Kirby Dach talks the mental side of his game and more

Scott King
NBC Sports Chicago

NBC Sports Chicago's Nick Gismondi caught up with Blackhawks rookie center Kirby Dach for a skate and chat discussing Dach's first season in the NHL, growing up on the ice, being mentored by Blackhawks vets and more. 

Already more than halfway through his first year, the No. 3 overall pick of the 2019 NHL Draft is holding onto moments from this season that were special to him. 

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"There's been a lot of things that have kind of stood out to me," Dach said. "Obviously first shift was pretty cool and starting at the UC. It's a whole different atmosphere when you're on the ice and hear the anthem than when you're sitting in the stands or when you're hurt and you're watching the game. 

"But it's pretty cool, it gives you chills and the hair on the back of your neck stands up. It's a pretty cool feeling. To score my first goal at home too was pretty special. So those are the two things that stick out in my mind the most."

Kirby has always been close with his family and friends back home in Fort Saskatchewan, Alberta.

"They've been huge for me," Dach said. "Obviously growing up in a smaller town you're pretty close with your community and your family and your friends there. I've always gone home, I enjoy going home. I've got a lot of good buddies that still live there. I like to hang out there and kind of relax. 

"It's good for me to kind of get away from the big city, so to speak, in Chicago and just kind of lay low for a little bit and hang out with them. They've supported me so much throughout my entire life. I'm here because of them. I pay homage to them all the time, which is great."

At 19, it's easy for Dach to remember learning to skate.

"I started off in those bobsled skates with the two blades on the bottom out in the backyard rink when I was younger," he said. "Then we had a lake lot, so we spent a lot of time during Christmas up there.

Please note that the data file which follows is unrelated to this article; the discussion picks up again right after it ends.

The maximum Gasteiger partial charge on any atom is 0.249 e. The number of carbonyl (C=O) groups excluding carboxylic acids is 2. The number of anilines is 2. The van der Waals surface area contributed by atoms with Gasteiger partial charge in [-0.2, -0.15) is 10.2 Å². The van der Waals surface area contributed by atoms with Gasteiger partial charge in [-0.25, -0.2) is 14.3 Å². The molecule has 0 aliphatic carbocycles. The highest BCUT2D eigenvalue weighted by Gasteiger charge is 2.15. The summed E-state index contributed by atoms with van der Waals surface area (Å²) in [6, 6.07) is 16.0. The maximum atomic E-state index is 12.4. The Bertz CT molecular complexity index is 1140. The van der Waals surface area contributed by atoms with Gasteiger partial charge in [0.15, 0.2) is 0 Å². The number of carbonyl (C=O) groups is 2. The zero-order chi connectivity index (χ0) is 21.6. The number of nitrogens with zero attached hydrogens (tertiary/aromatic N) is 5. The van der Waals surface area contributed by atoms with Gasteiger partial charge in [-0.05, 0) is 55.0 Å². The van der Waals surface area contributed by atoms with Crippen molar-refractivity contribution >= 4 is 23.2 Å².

"I think those are kind of my first memories is spending it out on that lake. I had a couple of close friends who I kind of grew up with out on that lake. It was a friendship we had for a really long time and we're still good buddies to this day and it's pretty cool."

Even as a kid, Kirby knew his hockey skills could take him to the highest level one day.

"Yeah, you kind of know," he said. "But at the same time, you don't really want to say anything or jinx yourself almost. You just want to find a way to keep getting better, even at a young age. 

"The biggest thing that I remember is my dad and my mom kind of talking to me and saying there's two different paths you can kind of go down here. We're going to give you every tool if you need it to get there, but it's up to you, we're not going to force you to go there. 

"The big thing for me was I always wanted to be at the rink, I always wanted to be playing hockey and enjoying the game and hanging out with my friends around the rink."

Beyond his years, Dach focuses on the mental game in hockey.

"I think every good player goes through hurdles," he said. "I think for me, growing up kind of in a smaller town, people are going to be jealous towards you if you're having success in a particular sport or in school or anything like that. That always comes into play when you're younger. 

"So the mental side of the game has been huge for me and trying to learn that and be strong mentally and understand that who you are as a person or as a player and that no one can really take that away from you."

Living with Blackhawks defenseman Brent Seabrook and learning from him and the other decorated Hawks veterans has been a valuable experience that Dach appreciates. 

"Living with Seabs has been great, his mentorship of me and Duncan (Keith)," he said. "I can't thank those two guys especially enough. They've kind of taken me under their wings and helped me a lot. 

"Same with Tazer (Jonathan Toews) and Kaner (Patrick Kane). There's so much experience in that locker room, it's crazy. It's only going to help out all of us at the end of the day."

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Kirby Dach talks the mental side of his game and more originally appeared on NBC Sports Chicago

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